January Industrial Production, February Consumer Sentiment, UI Claims

Mixed Data Consistent with Modest-to-Moderate Expansion in Q1

  • Industrial Production for January decreased by 0.1 percent as motor vehicle output dipped.
  • University of Michigan Consumer Sentiment increased in early February to 76.3.
  • Initial Claims for Unemployment Insurance fell by 24,000 for the week ending February 9, to 341,000.

U.S. industrial production slipped by 0.1 percent in January as auto production and other industries dialed back. Total manufacturing output declined by 0.4 percent after expanding through November and December. Auto assemblies declined from the solid 10.95 million unit annual pace in December to 10.35 in January, still above the average for all of 2012. Improving consumer sentiment is good news for future auto production. Mining output fell 1.0 percent as drilling activity eased. Oil and gas well drilling, as measured by the Federal Reserve in the industrial production tables, declined steadily through 2012, and now that has extended into 2013. Utility output rebounded by 3.5 percent in January after falling 4.5 percent in December due to mild weather. Overall capacity utilization remains stuck below 80 percent at 79.1 for January. This is a bit misleading as many industries are running at high capacity while the overall level of capacity utilization is held down by the auto sector. Still, there appears to be enough slack in industrial capacity and in labor markets to keep “demand-pull” inflation (as opposed to “cost-push”) to a minimum.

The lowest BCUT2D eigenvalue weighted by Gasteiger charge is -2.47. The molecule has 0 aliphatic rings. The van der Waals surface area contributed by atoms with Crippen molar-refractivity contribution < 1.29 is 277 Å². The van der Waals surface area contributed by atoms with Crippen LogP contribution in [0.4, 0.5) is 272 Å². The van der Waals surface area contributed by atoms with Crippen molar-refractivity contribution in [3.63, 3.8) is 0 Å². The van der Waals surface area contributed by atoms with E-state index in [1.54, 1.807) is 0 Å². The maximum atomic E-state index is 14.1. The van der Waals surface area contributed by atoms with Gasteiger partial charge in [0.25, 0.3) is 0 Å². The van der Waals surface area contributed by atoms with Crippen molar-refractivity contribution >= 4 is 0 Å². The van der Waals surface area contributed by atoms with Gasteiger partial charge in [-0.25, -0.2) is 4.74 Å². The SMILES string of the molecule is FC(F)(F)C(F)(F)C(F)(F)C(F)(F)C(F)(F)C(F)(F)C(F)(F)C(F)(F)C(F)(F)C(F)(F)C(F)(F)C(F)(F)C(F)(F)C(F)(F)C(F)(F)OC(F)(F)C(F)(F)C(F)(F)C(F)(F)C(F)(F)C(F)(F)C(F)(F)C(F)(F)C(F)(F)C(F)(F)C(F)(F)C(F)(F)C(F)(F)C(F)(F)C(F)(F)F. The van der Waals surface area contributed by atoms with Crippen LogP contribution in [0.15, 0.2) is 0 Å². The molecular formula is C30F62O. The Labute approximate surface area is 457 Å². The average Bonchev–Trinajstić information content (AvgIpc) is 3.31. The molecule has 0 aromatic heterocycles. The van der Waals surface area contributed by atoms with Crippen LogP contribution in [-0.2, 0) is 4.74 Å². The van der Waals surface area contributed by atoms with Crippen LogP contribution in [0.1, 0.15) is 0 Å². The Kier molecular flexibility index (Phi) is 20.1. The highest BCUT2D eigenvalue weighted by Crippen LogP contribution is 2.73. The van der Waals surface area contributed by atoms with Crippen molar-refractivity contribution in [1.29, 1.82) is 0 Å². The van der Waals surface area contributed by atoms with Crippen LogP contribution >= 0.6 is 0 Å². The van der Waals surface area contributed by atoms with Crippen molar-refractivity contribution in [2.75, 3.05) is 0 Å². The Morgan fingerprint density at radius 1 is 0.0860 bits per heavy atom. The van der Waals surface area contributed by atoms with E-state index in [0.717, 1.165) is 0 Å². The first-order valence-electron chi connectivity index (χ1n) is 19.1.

The Michigan consumer sentiment numbers are improving. Consumer sentiment fell sharply in December as Fiscal Cliff worries intensified. January saw a slight increase even as other measures of consumer confidence fell. The early indication in February is that consumers are feeling steadier, supported by moderate job creation, improving house prices and a bull stock market. The latter two factors are supported by the Federal Reserve’s open-ended QE program. So we can appropriately ask the question “what happens when QE stops?” The housing market is still supported by improving fundamentals, so a mild increase in mortgage interest rates, as QE ends, may not be a major drag. The stock market appears to be more vulnerable to correction as the QE caffeine is reduced.  For now households appear to be sipping their coffee and forging ahead with the support of moderate job creation. Initial claims for unemployment insurance fell by 24,000 for the week ending February 9, to hit 341,000. What is clear in the data is that we are hitting more post-recession lows. It is not clear if the trend line is leveling out or if there are more lows left to come. During the “build-baby-build” years of 2005-2006, initial claims hovered around 320,000 per week, perhaps not attainable on a sustained basis in this less animated economy.

Market Reaction: Equity markets opened with gains but have since eased. Treasury yields are up. Oil is down to $95.39/barrel. The dollar is up against the yen and the euro.

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